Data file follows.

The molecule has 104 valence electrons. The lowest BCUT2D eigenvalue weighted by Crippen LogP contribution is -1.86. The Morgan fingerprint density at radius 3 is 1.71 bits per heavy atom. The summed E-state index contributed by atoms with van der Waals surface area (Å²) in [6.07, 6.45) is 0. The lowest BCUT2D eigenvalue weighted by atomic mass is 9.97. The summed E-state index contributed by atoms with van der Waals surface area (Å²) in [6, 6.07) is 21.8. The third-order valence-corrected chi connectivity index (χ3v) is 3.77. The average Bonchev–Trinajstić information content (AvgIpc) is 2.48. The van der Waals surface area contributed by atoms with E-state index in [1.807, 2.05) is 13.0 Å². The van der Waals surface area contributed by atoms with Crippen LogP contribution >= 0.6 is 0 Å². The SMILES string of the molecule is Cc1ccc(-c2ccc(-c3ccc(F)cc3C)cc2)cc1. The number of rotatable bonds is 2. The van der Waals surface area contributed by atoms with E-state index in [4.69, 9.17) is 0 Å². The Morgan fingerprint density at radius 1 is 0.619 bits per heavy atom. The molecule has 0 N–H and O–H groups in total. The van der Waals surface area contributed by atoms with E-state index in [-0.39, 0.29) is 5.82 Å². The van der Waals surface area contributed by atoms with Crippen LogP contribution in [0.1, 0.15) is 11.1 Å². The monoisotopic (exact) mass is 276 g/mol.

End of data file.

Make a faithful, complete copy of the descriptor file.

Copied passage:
The molecule has 104 valence electrons. The lowest BCUT2D eigenvalue weighted by Crippen LogP contribution is -1.86. The Morgan fingerprint density at radius 3 is 1.71 bits per heavy atom. The summed E-state index contributed by atoms with van der Waals surface area (Å²) in [6.07, 6.45) is 0. The lowest BCUT2D eigenvalue weighted by atomic mass is 9.97. The summed E-state index contributed by atoms with van der Waals surface area (Å²) in [6, 6.07) is 21.8. The third-order valence-corrected chi connectivity index (χ3v) is 3.77. The average Bonchev–Trinajstić information content (AvgIpc) is 2.48. The van der Waals surface area contributed by atoms with E-state index in [1.807, 2.05) is 13.0 Å². The van der Waals surface area contributed by atoms with Crippen LogP contribution >= 0.6 is 0 Å². The SMILES string of the molecule is Cc1ccc(-c2ccc(-c3ccc(F)cc3C)cc2)cc1. The number of rotatable bonds is 2. The van der Waals surface area contributed by atoms with E-state index in [4.69, 9.17) is 0 Å². The Morgan fingerprint density at radius 1 is 0.619 bits per heavy atom. The molecule has 0 N–H and O–H groups in total. The van der Waals surface area contributed by atoms with E-state index in [-0.39, 0.29) is 5.82 Å². The van der Waals surface area contributed by atoms with Crippen LogP contribution in [0.1, 0.15) is 11.1 Å². The monoisotopic (exact) mass is 276 g/mol.